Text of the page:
Les knows this is bullshit. But as the movie progresses his certainty in this conclusion will waver, nigh-fatally.
Meanwhile he has to look after the little kids in his care. Here’s a conversation he has with Allan, whom he’s discovered weeping in bed after lightsout:
Allan: “I’m just scared all of the time.”
Les: “Of what?”
Allan: “Just about everything. I’m scared I won’t ever get nothing.”
Les: “You know something? Look, I’m scared too. Scared of the same thing. . . . It’s pretty terrible being alone and afraid in the dark. But thinking how it could have been only makes it that much tougher.”
Les (Sal Mineo) talks with his determinedly cute little buddy Allan (Leland Mayforth).
Les (Sal Mineo) comforts Allan, but perhaps is in need of comfort himself.
While trekking through the woods Les has become casual friends with Whittaker (Thorley), the guard in charge of a prison-camp gang who’re slowly and laboriously digging a ditch that seems to have no purpose; Whittaker’s always keen to scrounge from Les any fresh vegetables that the orphanage garden can spare.
One day, passing the prison gang, Les is saved from a rattlesnake by the quick-thinking bravery of a con, Rudy Krist (Whitmore). Soon Les has become friends, with Whittaker’s doubtful acquiescence, of Rudy and Rudy’s pal Doozy (Whipper)—the latter has been on the gang for 34 years. Les prattles to them happily about the plans he’s set up for his vacation with his bud Jimmy on Warsaw Island, little reckoning that Rudy might be storing up all this information for use during a planned escape.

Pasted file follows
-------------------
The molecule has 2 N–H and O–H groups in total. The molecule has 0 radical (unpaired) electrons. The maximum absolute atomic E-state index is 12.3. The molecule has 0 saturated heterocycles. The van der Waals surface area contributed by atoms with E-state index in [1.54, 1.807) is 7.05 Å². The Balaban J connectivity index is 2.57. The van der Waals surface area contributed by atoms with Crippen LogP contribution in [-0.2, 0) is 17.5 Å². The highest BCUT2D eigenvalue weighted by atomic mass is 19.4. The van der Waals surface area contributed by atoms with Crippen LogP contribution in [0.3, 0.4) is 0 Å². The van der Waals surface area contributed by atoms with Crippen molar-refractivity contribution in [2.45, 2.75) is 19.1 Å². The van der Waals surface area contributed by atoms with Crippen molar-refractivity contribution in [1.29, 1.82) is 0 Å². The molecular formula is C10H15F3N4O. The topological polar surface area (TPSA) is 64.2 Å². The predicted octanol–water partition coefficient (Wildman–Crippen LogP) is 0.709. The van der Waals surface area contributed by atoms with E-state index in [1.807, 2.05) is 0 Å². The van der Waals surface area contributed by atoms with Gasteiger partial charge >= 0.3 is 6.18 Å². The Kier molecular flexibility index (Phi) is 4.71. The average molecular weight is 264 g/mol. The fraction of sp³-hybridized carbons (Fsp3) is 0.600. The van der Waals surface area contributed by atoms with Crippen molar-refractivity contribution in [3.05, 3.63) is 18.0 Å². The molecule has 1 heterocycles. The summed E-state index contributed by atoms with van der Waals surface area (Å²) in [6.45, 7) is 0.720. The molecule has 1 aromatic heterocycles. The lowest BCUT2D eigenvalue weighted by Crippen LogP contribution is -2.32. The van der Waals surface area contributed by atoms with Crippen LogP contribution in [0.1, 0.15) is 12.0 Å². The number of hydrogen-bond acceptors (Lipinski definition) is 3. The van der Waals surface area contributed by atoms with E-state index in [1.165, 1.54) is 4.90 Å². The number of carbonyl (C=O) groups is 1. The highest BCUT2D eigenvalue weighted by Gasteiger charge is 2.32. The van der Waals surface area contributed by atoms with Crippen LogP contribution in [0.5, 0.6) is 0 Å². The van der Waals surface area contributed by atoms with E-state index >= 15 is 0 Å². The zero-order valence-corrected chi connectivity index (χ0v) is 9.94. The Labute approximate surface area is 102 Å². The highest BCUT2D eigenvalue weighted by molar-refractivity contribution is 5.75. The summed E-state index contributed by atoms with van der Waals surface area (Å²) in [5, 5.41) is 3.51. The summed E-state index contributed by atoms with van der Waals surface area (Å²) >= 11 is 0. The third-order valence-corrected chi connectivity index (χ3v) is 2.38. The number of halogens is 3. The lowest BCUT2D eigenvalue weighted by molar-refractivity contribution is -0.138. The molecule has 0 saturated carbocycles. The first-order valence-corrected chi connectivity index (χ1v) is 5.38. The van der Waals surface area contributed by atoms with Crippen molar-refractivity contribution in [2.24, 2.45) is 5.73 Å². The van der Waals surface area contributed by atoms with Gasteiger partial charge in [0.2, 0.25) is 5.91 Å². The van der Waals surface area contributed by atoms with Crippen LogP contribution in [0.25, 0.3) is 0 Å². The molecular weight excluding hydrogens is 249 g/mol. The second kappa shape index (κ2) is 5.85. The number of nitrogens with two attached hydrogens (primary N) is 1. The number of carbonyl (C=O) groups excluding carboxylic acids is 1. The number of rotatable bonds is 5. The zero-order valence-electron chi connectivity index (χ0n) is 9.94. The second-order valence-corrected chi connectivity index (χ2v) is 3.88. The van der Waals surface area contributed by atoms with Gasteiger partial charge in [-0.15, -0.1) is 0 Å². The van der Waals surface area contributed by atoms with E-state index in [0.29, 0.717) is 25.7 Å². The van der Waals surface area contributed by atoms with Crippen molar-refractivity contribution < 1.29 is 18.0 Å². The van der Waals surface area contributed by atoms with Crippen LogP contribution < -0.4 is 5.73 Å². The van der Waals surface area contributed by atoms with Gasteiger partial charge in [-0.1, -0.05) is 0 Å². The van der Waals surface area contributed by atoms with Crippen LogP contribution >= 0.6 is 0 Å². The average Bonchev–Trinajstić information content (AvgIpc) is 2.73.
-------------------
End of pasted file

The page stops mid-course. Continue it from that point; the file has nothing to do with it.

Rudy (James Whitmore) prepares to kill a rattlesnake.
The first part of Rudy’s scheme is that he be made a trusty, like Doozy already is; this’d mean he could gain a few extra seconds in any escape attempt from the trench—a valuable few seconds, because Whittaker’s duty is to shoot dead any prisoner who looks like he might be making a break for it. Rudy sucks up to the prison boss, Plug (Naish), who threatens to blow his head off—and means it—but eventually grants him the treasured trusty status. Naish’s portrayal of Plug is perhaps the most interesting part of the movie: he depicts him as a twisted emotional cripple, hating himself and expressing that in the form of a sadistic hatred toward the prisoners under his rule. In the latter parts of the movie, as he and his fresh-faced but equally sadistic sidekick Young Billy (Gierasch) go hunting down the cons who’ve escaped, it becomes quite clear how sociopathic the pair of them are: they’re out for blood, not justice.